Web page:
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April 1, 2007
Vol. 64
No. 7

Perspectives / Are They Ready?

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      Listen in. Marge Scherer, EL's Editor in Chief, reads her April 2007 Perspectives column “Are They Ready?” in this bonus MP3.
      I have two nieces preparing to be graduates. The high school senior has been accepted into pharmacy school. We are proud. I ask her why she wants to be a pharmacist, and she replies, eyes wide, “Do you know how much money pharmacists make?” The aunt raises an eyebrow. “That's what you wrote on your college application?” The niece rolls her eyes.
      My older niece, a sophomore in college, has found her passion: art and photography. She is astounding herself with what she is learning in these subjects but is studying few other subjects. She is worried about a future career. On a visit home, eyeing a delivery man on his route, she asks her dad only half jokingly, “Maybe I could do that after graduation?” Time for Dad to roll his eyes.
      A colleague shares her story about her son, who, after a rocky start, is making a strong finish as a biology major at a prestigious university. “Mom,” he asked, “You know, I graduate in May. Then what do I do?” A collective rolling of eyes.
      Are the kids we love and teach prepared for life and work? The older generation and the younger have something in common: We don't know. The work prospects for the younger generation have changed. Whereas they used to say adults should be prepared to change jobs at least seven times in a career, today's students must prepare for jobs that don't yet exist and may become obsolete during their lifetime.
      One thing we know is that our students do need to graduate. Unlike in previous generations, few jobs in industry or business beckon to those with no degree. The benefits of graduation are—at the least—monetary. Workers with a high school degree will outearn those who do not graduate by more than half a million dollars, and college grads will outearn high school graduates by more than a million dollars.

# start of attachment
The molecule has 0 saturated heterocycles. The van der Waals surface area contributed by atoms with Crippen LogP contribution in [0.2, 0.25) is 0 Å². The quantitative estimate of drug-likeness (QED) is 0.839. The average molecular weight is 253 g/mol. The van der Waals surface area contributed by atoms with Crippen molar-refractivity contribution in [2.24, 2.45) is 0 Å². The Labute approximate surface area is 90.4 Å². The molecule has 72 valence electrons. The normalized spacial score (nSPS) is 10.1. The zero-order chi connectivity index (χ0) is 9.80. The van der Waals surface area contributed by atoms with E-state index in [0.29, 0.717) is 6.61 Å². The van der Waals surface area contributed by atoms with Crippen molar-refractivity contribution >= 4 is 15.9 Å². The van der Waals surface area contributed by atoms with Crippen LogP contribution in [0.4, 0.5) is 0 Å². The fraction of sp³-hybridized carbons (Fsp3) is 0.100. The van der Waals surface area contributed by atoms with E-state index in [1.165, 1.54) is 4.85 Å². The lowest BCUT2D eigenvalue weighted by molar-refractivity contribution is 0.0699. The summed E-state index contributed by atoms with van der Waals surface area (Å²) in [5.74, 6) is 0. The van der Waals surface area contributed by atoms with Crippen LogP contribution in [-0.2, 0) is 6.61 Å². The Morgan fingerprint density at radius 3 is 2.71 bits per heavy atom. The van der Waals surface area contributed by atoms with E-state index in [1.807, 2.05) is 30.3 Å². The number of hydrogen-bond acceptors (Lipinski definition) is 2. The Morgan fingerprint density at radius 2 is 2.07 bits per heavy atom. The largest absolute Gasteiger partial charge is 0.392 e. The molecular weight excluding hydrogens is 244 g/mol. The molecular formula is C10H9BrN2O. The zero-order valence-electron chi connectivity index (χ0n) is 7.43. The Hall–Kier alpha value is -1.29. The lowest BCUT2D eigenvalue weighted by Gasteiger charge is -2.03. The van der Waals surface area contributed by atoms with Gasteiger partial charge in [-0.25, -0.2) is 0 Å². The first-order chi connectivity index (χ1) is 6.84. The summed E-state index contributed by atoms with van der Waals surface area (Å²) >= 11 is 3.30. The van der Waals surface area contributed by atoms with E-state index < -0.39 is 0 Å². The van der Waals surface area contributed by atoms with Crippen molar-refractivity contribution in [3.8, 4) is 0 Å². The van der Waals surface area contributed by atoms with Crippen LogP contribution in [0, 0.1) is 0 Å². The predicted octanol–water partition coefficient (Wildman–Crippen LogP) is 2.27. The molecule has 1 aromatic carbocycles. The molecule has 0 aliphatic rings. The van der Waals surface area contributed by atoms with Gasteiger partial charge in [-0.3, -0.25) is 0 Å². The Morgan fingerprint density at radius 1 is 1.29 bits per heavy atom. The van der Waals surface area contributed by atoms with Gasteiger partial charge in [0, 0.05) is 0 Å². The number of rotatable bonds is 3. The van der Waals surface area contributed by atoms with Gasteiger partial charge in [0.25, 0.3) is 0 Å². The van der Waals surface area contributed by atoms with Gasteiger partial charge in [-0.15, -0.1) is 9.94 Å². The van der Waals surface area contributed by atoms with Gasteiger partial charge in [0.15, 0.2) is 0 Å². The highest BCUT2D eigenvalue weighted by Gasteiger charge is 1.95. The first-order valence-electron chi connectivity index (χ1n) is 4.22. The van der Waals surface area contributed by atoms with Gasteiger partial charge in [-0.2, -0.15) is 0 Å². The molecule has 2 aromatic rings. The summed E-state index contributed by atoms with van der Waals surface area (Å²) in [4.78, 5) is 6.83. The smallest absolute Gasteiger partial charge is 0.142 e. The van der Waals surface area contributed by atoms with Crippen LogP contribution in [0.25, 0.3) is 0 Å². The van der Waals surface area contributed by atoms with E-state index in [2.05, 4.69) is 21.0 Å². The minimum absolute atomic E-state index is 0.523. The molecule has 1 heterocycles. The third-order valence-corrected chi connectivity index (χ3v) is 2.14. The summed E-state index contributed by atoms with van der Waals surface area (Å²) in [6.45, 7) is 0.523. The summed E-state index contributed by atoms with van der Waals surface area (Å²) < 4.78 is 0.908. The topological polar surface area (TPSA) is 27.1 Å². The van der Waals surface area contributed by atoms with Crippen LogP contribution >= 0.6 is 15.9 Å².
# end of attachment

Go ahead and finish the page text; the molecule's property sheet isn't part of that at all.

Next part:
In this issue of Educational Leadership, our authors describe the characteristics, skills, and knowledge that students will need to survive and thrive, not only monetarily but also in terms of life satisfaction in the years ahead. They also suggest ways that schools must change to equip the kinds of minds our students' new world will demand.
      Vivien Stewart (p. 8) discusses what will be important for young people to know about their world. To communicate with people all over the globe and tackle immense global problems—from Avian flu to disaster recovery—students will need to apply knowledge of world geography, history, current events, and, most especially, languages. Among her recommendations for schools: Create new high school requirements to promote international knowledge and skills and develop world-language pipelines from primary school to college.
      David T. Conley (p. 23) addresses college readiness. He notes that only 35 percent of students who enter four-year colleges exit with a degree in four years. Too many students flounder in college courses or do not cope with the fast pace and competitive atmosphere of many colleges. “The evolving needs of students compel us to make changes in the relationship between high schools and colleges,” he writes. His recommendations: Align high school curriculum and instruction with college expectations; develop rigorous courses (add more writing, for example); and design senior seminars that imitate the college/work experience meaningfully.
      Mel Levine (p. 16) is concerned with making sure that students are prepared for the real world, whether college or work. The skills that he recommends range from knowing how to interpret complex texts and situations to knowing how to organize one's thinking, time, and space. He argues that students need a “working capacity,” a complex amalgam of motivation and stamina to pursue important activities that are not instantly gratifying.
      Two recent books ponder the unpredictable future. In A Whole New Mind(Riverhead Trade, 2006), Daniel H. Pink suggests that we are entering a post-Information-Age Conceptual Age. The knowledge worker's mind will need to expand, making use of its designing, storytelling, creative side. Not that analysis, technology, and information gathering will be lost arts, but the new graduate will have to have those qualities and more. “The MFA will be the new MBA,” he says. (Arts majors, take heart.)
      In Five Minds for the Future (Harvard Business School Press, 2007), Howard Gardner asks an additional, more important question: What kind of minds do we need if we are to create a world in which we would like to live? His answer: Graduates will need to cultivate a disciplinary mind (mastery of a major school of thought and at least one professional craft); a synthesizing mind; a creating mind; a respectful mind; and an ethical mind (one willing to take on responsibilities as a world citizen).
      All our prognosticators issue tall orders. Will our kids be ready? Ready or not, they are on their way.

      Marge Scherer has contributed to Educational Leadership.

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